Blog: Taxi!

Taking a taxi at 2am in Bratislava can lead to a very detailed “grass root” analysis of the labour market, education system and local mentality, a psychoanalytical peep into the lifestyle of Slovakia’s elite or a passionate discussion about the Slovak hip hop scene.

(Source: Sme - Gabriel Kuchta)

Taxi drivers are among the best analysts you can possibly meet in Slovakia (and not only). Of course, in most cases you have to speak Slovak to be able to delve into their pool of knowledge but it’s worth the effort. Taking a taxi at 2am in Bratislava can lead to a very detailed “grass root” analysis of the labour market, education system and local mentality, a psychoanalytical peep into the lifestyle of Slovakia’s elite or a passionate discussion about the Slovak hip hop scene.

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It might be a bit surprising to discover how many taxi drivers have been doing their job in Bratislava for more than a decade, some even since the early 90s. No wonder they “have seen it all” as they like to say. “This is freedom, Miss. That’s why I am doing this job. People will always need a taxi,” says Robo whose services I used one cold winter in late evening. Teased whether he is not afraid that a driverless car may kick him out of his job Robo bursts into a loud laugh: “First of all, I want to see how a robot or computer deals with terribly drunk youngsters on a Saturday night!” Then the discussion focused on the poor state of the education system in Slovakia which does not teach kids practical things they really need to know in life such as how to manage their own finances and be independent. Robo has not read any studies done by professional researchers but has reached similar conclusions as they have.

“I can see that today’s young people pose as more pragmatic and goal-orientated than previous generations but in reality they are still quite dependent on their parents. Adult employed men still living with their parents in a small flat in Petržalka, that’s something to worry about”, says Robo who is in his early 50s, shaking his head. “Usually they only contribute a small part of their salary to the common household budget and don’t bother to care about something else as Mom cooks and cleans for them and both parents act as a safety net all the time. And then you wonder why they are unable to manage on their own, for example, when it comes to finances. In school they do not learn about it, at home they do not have to do it and then they wake up with some big debts,” concludes Robo adding that his children left their nest (and the country as such) as soon as they finished school.

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Well, according to Eurostat’s most recent data, in 2014 about 72 percent of Slovak men aged 18-34 were still living with their parents, a figure that puts Slovakia together with Croatia and Romania on the top positions in the European Union, well above its average of 54 percent. Women are more independent with only 61 percent of them doing so (compared with an EU average of 41 percent). Even if data reveal a real shortage of affordable rental flats in Slovakia, this cannot be solely the reason as it would affect both sexes (even if some women may move in with their husband and his parents after marriage).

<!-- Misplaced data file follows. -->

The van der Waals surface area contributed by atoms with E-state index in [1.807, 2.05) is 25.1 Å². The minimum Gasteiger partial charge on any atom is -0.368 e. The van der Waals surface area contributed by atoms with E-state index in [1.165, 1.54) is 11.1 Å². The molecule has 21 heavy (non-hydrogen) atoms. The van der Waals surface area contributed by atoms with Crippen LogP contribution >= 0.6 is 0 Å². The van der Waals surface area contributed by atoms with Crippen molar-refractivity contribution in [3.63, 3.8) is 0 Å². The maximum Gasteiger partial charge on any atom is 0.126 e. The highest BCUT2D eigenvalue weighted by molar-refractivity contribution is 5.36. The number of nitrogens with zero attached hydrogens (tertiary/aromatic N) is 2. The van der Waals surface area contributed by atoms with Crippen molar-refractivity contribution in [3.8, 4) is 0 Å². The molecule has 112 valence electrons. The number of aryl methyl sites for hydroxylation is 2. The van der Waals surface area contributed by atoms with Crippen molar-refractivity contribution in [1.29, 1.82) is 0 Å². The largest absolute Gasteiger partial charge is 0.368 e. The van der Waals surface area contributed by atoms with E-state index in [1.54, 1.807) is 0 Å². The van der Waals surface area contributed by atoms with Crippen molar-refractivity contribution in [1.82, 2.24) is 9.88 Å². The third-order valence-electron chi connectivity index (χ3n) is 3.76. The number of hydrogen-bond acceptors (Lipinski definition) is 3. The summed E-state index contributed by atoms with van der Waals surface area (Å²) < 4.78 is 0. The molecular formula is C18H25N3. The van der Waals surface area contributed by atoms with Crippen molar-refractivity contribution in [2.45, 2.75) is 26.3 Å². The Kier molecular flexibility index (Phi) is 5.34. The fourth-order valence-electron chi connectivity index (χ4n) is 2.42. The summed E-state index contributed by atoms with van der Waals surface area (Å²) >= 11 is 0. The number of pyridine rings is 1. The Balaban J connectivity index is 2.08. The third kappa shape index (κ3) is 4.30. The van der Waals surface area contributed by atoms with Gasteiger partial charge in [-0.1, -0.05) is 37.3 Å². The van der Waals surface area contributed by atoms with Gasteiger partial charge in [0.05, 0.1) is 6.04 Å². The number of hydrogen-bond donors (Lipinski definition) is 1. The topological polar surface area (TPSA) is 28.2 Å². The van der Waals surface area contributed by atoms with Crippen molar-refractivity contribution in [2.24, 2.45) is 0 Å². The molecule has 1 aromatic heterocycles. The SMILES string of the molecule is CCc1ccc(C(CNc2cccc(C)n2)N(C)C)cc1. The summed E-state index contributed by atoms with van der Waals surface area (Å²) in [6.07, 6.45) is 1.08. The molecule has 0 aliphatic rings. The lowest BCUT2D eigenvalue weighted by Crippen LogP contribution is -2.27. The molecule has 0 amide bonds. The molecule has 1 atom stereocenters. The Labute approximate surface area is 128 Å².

As Robo has suggested, there must be something else in this story. Indeed. Researchers from the Institute for Social Communication Research of the Slovak Academy of Sciences call it “the syndrome of the irreplaceable Mom” that clearly affects Slovak men (more than women).

Taxi drivers are also keen observers of the evolution of the city and its inhabitants’ purchasing power often judging by what kind of orders they have. “People do not go out so much downtown these days. I suspect many drink at home the alcohol bought from supermarkets because it is cheaper. Others go to local pubs not far from where they live so they do not need a taxi. There are days when most of my trips are to the railway station or airport and back. I think downtown Bratislava has lost its appeal to locals for dinning out, it’s more like a poster for foreign tourists but with expensive food and drinks of not so good quality if you ask me,” says one taxi driver. Another colleague has tried to find a niche around business centers : ”In the morning I bring the late birds to work, during the day I drive them from one meeting with a client to another, driving some to airports and then in the evening I bring them dead tired back home. I have come to know some of them quite well. I am almost like their private driver. The advantage is that not being employed by their company they feel free to express their frustration with a boss or another colleague in my car. I have learnt how much money they make and for what kind of work. Wild capitalism. Frankly speaking, I wouldn’t switch my job with theirs not even for a million euros. I am my own CEO and shareholder, baby.”

And if you are lucky you can be driven home by seasoned taxi drivers who have obviously developed a fine nose for their customers and a deep understanding of human nature: ”After so many years I can see who is a distinguished and educated person in reality and who is just a hanger for expensive clothes. It all depends on how people behave when they are drunk. You could not imagine how many interesting ideas I have heard in this car from university professors, doctors and even a few writers. I have had part of this country’s elite sitting here next to me…amazing minds…..and all of them terribly drunk. ”

Anca Dragu is a journalist with Radio Slovakia International, which is available in Bratislava in English on 98.9 FM at 6:30pm and 8:30pm and at The opinions expressed in this blog are her own.

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